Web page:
Two events affecting the future of the nation will take place today. Both involve powerful politicians, both cover topics that will soon be subject to referendum (for some of us, at least), and both have the potential to change life for millions of people, for better or worse. They have that much in common – they could not, though, be more different.
The first is David Cameron’s visit to Scotland to press the unionist case. The second is the televised debate among the candidates seeking to be President of the EU Commission, which takes place tonight.
Which will have a greater impact on our lives? The Scottish referendum is hugely important – a Yes vote would create a new country, and change both the character and the political calculus of the nation the Scots leave behind. But even if there’s a Yes vote both divorcees, the UK and newly independent Scotland, would still find huge swathes of their public policy controlled by whoever wins the EU Commission presidency.
It’s an uncomfortable truth – particularly for Alex Salmond – that even in a state of “independence” Scotland’s borders, agriculture, trade, environmental policy, fisheries and much more would be decided in Brussels, not Holyrood.
Given that the outcome of the EU debate will likely have a bigger influence on all our futures, a rational observer dropping by from another planet might expect it to get the most attention. Needless to say, it won’t. Cameron’s speech tops the headlines, and the viewing figures for tonight’s federalist fisticuffs will struggle to reach parity with a re-run of Last of the Summer Wine.
That isn’t the fault of voters. They’ll be making a logical choice when they fail to tune in to watch the future EU leaders battle it out – not least because they don’t actually get a vote on who wins.
The official line is that this is just like the party leaders’ debates in the UK – most people don’t directly get a vote on the individuals, but by voting for their local representative in your Euro constituency then you can propel them into Government.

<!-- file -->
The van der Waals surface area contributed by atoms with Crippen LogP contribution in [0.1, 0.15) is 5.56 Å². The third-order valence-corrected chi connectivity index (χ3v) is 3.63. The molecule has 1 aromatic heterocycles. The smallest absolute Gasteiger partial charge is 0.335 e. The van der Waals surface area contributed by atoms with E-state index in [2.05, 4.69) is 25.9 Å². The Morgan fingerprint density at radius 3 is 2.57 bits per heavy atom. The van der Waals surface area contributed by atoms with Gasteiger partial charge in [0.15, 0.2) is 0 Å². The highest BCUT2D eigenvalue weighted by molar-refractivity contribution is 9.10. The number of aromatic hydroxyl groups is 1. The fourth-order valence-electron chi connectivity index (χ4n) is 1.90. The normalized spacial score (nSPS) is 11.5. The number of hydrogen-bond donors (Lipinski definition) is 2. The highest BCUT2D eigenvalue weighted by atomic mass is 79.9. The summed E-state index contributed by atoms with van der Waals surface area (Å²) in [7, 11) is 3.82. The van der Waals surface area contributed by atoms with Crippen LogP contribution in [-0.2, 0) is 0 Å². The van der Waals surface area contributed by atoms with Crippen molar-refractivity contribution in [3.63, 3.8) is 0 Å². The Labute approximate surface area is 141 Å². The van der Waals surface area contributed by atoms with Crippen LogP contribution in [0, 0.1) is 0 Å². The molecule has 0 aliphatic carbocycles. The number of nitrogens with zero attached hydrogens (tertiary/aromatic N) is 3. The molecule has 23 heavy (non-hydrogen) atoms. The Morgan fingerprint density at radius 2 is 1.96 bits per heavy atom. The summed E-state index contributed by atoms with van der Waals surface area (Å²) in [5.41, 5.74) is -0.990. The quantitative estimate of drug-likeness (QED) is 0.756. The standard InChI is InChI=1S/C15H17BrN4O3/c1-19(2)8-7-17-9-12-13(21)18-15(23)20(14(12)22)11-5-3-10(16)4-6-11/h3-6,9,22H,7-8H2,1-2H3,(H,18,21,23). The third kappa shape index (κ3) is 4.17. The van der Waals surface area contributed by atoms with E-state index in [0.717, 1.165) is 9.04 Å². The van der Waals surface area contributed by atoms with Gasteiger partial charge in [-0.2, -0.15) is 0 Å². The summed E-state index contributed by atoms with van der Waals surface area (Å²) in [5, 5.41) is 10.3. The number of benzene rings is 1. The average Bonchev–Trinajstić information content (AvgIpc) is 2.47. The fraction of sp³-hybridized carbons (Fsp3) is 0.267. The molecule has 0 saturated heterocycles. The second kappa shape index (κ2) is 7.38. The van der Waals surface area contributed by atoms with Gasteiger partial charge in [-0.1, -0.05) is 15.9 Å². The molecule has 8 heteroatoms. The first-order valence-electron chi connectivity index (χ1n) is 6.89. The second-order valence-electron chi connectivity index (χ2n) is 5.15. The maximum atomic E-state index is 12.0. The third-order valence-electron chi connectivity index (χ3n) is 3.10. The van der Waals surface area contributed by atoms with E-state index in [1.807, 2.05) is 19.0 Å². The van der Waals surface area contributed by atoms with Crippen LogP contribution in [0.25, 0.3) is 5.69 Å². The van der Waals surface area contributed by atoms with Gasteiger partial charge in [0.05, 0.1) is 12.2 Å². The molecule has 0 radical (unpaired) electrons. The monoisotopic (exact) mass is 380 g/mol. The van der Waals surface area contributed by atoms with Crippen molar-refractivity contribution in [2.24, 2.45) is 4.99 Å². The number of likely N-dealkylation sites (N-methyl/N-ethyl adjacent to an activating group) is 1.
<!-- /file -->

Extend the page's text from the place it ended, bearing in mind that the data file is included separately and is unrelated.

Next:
That’s hogwash. The EU has once again hungrily gulped down its own Kool-Aid. 35 years after the European Parliament was first elected, all attempts to forge pan-European political parties – and ultimately for them to replace national parties – have failed. People still vote as British, French, German and Dutch, they still vote through a lens of their own national politics, and they still don’t have a clue who any of the candidates for the unelected Commission Presidency are.
It’s a good thing the debate is being televised. If anyone is seeking the ultimate visual demonstration that the EU project has failed, it will be provided by the sight of five people most of us have never heard of, debating in languages most of us cannot speak about a job that the people never actually get a say on but decides the fate of a continent nonetheless. Not only is the EU’s democracy distinctly lacking, it still has no demos to represent, despite decades and billions of pounds worth of trying to create one.
By contrast, Cameron’s speech demonstrates that the British union may have its issues but it rests on far stronger foundations. Those watching or reading about it, of all sides in the referendum and of all nations in the UK, know that it matters to them. They recognise the man delivering the speech even if they dislike him, they share his language (if not his accent), they acknowledge – even the Scottish separatists – that they are at present part of the same nation. And, even more importantly, they know that they can change the direction of that nation if they choose, by using their freeborn right to vote.
Instead of moaning that the British aren’t tuning in to the EU debate, the EU’s apparatchiks could do worse than tune in to watch events in the UK. They might learn what a real democracy – and a real demos – looks like, warts and all.